• Make sure to document the property with pictures and/or videos.
  • Assuming the home was not completely destroyed, put together a written inventory of damaged items that need to be repaired/replaced.
  • List the appliances that were destroyed along with model and serial numbers. You should keep a list of these items in a file from your move in inspection.

 

Reparable Or Total Loss

Depending on the condition of the home, you will need to take one of two courses of action. 

  • For a home that has damage, you will need to contact a restoration company to help deal with the damage.  If the fire was contained to a small areas, the house may be able to be salvaged.  In this situation, talk to the fire marshal and ask when you and the tenant can walk through the property to determine what is salvageable.  Often times, there will be cherished items that can be saved.
  • A property that is a total loss will need to be secured until it can be torn down. That may entail boarding up where needed and having the utilities shut off. Check with your local code enforcement office as to the requirements and time frames to complete the board up so you do not get fined.

 

Also, make sure you can rebuild the home! Some areas have new regulations that you have to follow when you rebuild. When the entire house burned down, the contractor had to keep the foundation or the house could not be rebuilt. This created a whole new set of issues.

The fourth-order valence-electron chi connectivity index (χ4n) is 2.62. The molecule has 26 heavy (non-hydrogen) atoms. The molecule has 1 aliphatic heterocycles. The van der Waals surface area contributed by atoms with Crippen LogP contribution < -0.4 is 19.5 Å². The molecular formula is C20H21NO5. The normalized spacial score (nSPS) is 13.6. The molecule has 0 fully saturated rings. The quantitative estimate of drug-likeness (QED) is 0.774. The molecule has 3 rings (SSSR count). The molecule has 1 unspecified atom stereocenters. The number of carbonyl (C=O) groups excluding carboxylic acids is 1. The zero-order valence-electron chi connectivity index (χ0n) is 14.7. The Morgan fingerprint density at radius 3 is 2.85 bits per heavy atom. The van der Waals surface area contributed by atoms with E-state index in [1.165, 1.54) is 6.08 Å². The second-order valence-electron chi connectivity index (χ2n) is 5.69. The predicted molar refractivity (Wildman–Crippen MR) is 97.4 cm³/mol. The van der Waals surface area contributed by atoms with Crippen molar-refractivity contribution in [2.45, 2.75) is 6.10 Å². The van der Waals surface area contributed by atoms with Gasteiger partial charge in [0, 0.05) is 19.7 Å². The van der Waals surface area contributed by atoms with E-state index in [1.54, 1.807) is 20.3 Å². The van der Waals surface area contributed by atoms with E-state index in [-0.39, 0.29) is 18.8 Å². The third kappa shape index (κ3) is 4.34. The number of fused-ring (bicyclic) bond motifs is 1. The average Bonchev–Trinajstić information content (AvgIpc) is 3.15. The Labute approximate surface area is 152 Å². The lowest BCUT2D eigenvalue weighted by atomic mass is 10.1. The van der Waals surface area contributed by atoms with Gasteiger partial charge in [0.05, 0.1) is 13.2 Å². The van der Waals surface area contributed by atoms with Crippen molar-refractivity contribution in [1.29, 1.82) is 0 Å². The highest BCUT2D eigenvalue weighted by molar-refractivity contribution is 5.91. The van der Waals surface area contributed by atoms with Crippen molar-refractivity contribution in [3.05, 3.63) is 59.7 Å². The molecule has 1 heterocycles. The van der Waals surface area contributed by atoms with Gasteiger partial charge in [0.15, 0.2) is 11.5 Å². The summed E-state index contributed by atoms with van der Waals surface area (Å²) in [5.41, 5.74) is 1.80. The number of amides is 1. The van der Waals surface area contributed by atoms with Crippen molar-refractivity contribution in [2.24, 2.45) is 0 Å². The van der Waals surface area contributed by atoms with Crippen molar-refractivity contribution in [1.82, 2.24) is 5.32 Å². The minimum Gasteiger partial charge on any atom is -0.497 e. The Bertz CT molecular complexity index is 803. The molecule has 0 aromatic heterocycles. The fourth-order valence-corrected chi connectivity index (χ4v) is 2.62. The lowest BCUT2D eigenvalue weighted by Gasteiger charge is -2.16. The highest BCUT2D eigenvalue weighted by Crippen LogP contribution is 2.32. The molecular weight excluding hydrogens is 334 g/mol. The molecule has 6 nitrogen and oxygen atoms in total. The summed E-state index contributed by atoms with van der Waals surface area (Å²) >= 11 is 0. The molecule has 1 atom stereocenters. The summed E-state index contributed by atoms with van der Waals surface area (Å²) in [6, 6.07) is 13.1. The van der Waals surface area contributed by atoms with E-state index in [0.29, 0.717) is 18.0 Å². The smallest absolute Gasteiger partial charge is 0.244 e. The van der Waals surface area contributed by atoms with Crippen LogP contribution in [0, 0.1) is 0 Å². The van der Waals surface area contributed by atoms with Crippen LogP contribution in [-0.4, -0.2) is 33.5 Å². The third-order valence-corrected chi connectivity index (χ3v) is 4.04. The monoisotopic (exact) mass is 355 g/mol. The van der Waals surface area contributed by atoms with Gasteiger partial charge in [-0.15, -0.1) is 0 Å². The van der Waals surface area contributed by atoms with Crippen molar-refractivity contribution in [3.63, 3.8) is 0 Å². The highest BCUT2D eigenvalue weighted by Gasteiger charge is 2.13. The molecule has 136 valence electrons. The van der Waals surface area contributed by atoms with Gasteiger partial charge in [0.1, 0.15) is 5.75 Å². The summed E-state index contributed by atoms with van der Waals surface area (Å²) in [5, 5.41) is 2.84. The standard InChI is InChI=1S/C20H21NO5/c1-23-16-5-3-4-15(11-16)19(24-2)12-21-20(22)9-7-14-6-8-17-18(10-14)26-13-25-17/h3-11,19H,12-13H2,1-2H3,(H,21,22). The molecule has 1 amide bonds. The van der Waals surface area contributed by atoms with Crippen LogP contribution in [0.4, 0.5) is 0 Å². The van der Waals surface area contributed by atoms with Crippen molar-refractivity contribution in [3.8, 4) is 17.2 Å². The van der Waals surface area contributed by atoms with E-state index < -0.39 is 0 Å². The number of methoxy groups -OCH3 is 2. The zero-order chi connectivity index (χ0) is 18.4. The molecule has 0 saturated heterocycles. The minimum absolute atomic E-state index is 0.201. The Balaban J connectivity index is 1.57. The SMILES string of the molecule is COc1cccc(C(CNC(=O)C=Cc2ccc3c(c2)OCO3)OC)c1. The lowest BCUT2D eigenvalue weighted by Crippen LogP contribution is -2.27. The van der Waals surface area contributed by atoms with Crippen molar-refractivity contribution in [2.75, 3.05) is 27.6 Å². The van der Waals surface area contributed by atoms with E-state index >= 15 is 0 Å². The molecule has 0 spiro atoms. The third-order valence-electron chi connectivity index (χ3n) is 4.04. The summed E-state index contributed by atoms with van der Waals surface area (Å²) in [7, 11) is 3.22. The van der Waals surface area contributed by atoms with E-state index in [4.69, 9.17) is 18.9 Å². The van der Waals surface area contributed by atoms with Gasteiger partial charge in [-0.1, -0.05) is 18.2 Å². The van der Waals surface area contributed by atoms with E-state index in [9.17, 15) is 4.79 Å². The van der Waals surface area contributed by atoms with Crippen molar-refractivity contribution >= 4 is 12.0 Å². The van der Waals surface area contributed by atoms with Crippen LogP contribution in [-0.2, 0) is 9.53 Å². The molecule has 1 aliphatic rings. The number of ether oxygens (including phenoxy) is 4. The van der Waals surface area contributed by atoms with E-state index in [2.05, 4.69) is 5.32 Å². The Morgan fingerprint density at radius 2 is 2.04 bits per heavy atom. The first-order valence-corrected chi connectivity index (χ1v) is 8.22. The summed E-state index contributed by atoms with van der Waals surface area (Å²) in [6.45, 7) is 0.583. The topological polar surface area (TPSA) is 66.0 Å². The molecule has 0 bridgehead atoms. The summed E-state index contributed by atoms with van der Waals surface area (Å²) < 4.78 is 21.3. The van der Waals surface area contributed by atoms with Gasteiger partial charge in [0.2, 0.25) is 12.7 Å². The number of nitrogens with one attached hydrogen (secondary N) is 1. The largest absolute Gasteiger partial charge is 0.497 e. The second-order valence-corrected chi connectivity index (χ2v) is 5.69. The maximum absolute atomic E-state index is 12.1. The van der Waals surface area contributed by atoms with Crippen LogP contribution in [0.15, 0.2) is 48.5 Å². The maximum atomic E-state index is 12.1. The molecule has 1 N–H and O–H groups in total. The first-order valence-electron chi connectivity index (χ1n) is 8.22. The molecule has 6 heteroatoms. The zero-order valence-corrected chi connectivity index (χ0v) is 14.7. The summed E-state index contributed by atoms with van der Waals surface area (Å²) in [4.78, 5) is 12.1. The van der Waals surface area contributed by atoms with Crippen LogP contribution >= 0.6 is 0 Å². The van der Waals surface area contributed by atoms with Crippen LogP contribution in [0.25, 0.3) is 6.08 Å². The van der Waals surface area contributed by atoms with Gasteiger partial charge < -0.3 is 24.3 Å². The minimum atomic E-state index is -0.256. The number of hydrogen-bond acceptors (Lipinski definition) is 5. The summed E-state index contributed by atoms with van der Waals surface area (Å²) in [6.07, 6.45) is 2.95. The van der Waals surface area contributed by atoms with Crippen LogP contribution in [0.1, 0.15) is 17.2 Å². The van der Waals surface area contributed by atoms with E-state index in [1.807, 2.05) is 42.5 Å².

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The Aftermath

Initially, everyone is in shock and disbelief that the fire has occurred at all.  After the shock wears off, there will be a lot of questions as to who is responsible for paying for the repairs and restoration.

  • If the fire was the tenant’s fault, do they have to pay for fixing all of it?
    • Where do landlords find a reputable fire damage restoration company?
    • Who pays the landlord’s insurance deductible?
    • What if the fire was due to landlord negligence?
    • Does the landlord have to pay to replace the cost of lost tenant possessions?
    • Can landlords do fire damages repair themselves?
    • Do landlords have to pay for tenants to live elsewhere?
    • What about the lease agreement now?

The answers to these types of questions will factor into the way that landlords and tenants move forward after such a devastating event.

 

Who Pays For These Damages?

Don’t get your hopes up that the tenant will have any money to make repairs.  After all, you own the property, not the tenant.  You are going to be ultimately responsible for paying to repair everything.  Which means you, as the owner, had better have great insurance on all of your rental properties. 

 

Your tenant may need to be reminded that your insurance company will not pay to replace anything belonging to him and his family.  The tenant must contact his insurance company to get his renter’s insurance to pay up.  If your tenant doesn’t have renter’s insurance, it will be up to him to replace lost belongings. Often times, churches or local organizations can help the family replace some of their belongings.

 

Getting Your Rental Back In Shape

Depending on the damage to the rental, it may be a quick fix that only takes a few weeks or it may take months to get the home rebuilt.  The more damage there is, the longer it will take to get it back into rentable shape.

 

Unfortunately, not only are you going to have the cost of repairing the property, you are also going to be losing rental income while it is being restored or rebuilt.  This is a good reason to have a contingency plan and to have money put back for a rainy day.  You will need to be able to cover the cost of your deductible and the monthly mortgage payment until you can get it rented again.